History education will relate to the modern age – or there will be no history education: this appears to be the rule for most Western societies. In the humanistic educational tradition, the past served to present pupils with concrete exempla for decent behaviour in contemporary society. And ever since history became a separate subject in secondary education in most European countries, from the late 18th century onwards, the present has functioned as a form of social security for history education. The history lesson is supposed to guard against errors from the past and offer insight into the attainments of contemporary society. But does the present also throw sand in the eyes of educational historians? The longing for up-to-date history education is so powerful that it seems to colour historians’ views. They do not always succeed in placing this longing in a historical perspective. Did enlightenment thinkers have in mind the same sort of focus on the present as the architects of the nationally organised history education of the late nineteenth century, for example? Or how have the two world wars affected the longing for modern history education in the twentieth century? And has the period since the 1960s seen unprecedented use of history education to serve the needs of contemporary, post-colonial democracy? How has each of these longings been translated into a specific, time-related history education?
The aim of the ‘Longing for the present’ conference is to historicise the longing for modern or contemporary history education – not only by examining the existing historiography of secondary education (1), but also by exploring new forms of research into the history of history education (2 and 3).
(1) The history of the school subject tends to be read as a story of increasing progress, of education that became more and more open and true to life. Erroneous views in textbooks are identified, outmoded teaching methods are scrutinised. Do contemporary social and educational ideals serve in such a reading as the measure by which the history of history education is assessed? In other words, does the historiography of education and history education share the premises of the contemporary approach to the school subject? From this point of view, at what stage did history education become ‘modern’, and what exactly does such modernity consist of? Do historians of education think in terms of what had ‘not yet’ been done and what had ‘already’ been achieved?
(2) The central question of this conference implies an urgent need for a new reading of the classical media of history education: textbooks, curricula and other texts and discussions in which expectations about the ideal history education were made explicit. These sources are often considered in terms of the view they imply of a given theme. However, it is far less common for them to be studied as texts with a specific, time-related narratio and a corresponding (or incongruous) rhetorical approach. In the light of the conference’s theme, it would for example be worth investigating the status of the end of history in textbooks. The time-scale within which historical explanations were sought for phenomena may also throw interesting light on the changing position of the present in the history of history education. Studies of the expressed or implied views of specific themes have thusfar failed to take sufficient account of the way in which history education has come about through a complex dynamic of didactic choices. For example, the growing didactically inspired paratext in a textbook is just as much a part of the historical content that is presented as the classical ‘reading text’. Didactic choices colour the content and form of history education. This seems obvious, but the historiographical significance of this point is rarely considered by historians.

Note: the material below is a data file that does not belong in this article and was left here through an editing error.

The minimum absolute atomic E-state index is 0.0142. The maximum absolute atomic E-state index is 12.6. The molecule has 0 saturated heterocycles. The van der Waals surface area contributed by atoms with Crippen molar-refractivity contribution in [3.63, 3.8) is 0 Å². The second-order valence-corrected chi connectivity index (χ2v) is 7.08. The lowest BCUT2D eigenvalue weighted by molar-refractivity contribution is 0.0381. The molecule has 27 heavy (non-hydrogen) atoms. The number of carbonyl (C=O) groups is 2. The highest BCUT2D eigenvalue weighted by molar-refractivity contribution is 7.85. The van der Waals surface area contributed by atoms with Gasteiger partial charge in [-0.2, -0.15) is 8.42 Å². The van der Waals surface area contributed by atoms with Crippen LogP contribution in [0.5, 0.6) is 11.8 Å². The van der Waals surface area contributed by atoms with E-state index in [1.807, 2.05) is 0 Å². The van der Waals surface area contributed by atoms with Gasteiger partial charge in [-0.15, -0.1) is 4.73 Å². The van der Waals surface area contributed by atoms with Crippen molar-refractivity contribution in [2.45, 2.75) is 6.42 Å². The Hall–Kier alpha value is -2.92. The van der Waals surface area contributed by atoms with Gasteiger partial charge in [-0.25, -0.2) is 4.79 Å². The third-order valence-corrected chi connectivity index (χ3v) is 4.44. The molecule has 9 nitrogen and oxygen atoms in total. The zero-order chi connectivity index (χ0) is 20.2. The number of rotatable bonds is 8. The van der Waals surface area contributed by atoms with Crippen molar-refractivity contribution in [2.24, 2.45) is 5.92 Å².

(3) This conference not only aims to read the classical media in a new fashion way. It is also intends to encourage the exploration of new sources. How have ideals concerning socially relevant history lessons been translated into contemporary educational practice? What role have current affairs and the present played in actual history lessons? Have pupils been asked about the present or the future in their final examinations, or have these ambitions – to the extent that they have been made explicit – remained confined to curricula and institutionalised educational rhetoric? Research based on archives and oral history gives an insight into the tension between normative discourse and everyday practice. A more anthropological approach of this kind to history education may serve to make concrete the historical multiplicity (or partial absence) of the longing for ‘modern’ history education.
We welcome proposals for 20-minutes presentations in English. Please send your proposal (300 words), together with your contact data, in a separate Word or PDF document to firstname.lastname@example.org, before October 15, 2009. Notification of acceptance will be given by December 18, 2009. The speakers who have been selected will be asked to submit a more elaborate abstract of their lecture (1500 words) before June 1, 2010. For more information, check http://longingforthepresent.wordpress.com/. The conference website will be updated regularly, as more information becomes available. A selection of the conference papers will be published.
Annie Bruter, Institut national de recherche pédagogique de Paris
Eckhardt Fuchs, Georg-Eckert-Institut für internationale Schulbuchforschung
Maria Grever, Erasmus University Rotterdam
Evelyne Héry, Université de Rennes
Ed Jonker, University of Utrecht
Daniel Lindmark, University of Umea
Peter Seixas, University of British Columbia
Longing for the Present c/o Matthias Meirlaen
University of Leuven
Department of History
Blijde-Inkomststraat 21 – postoffice Box 3307
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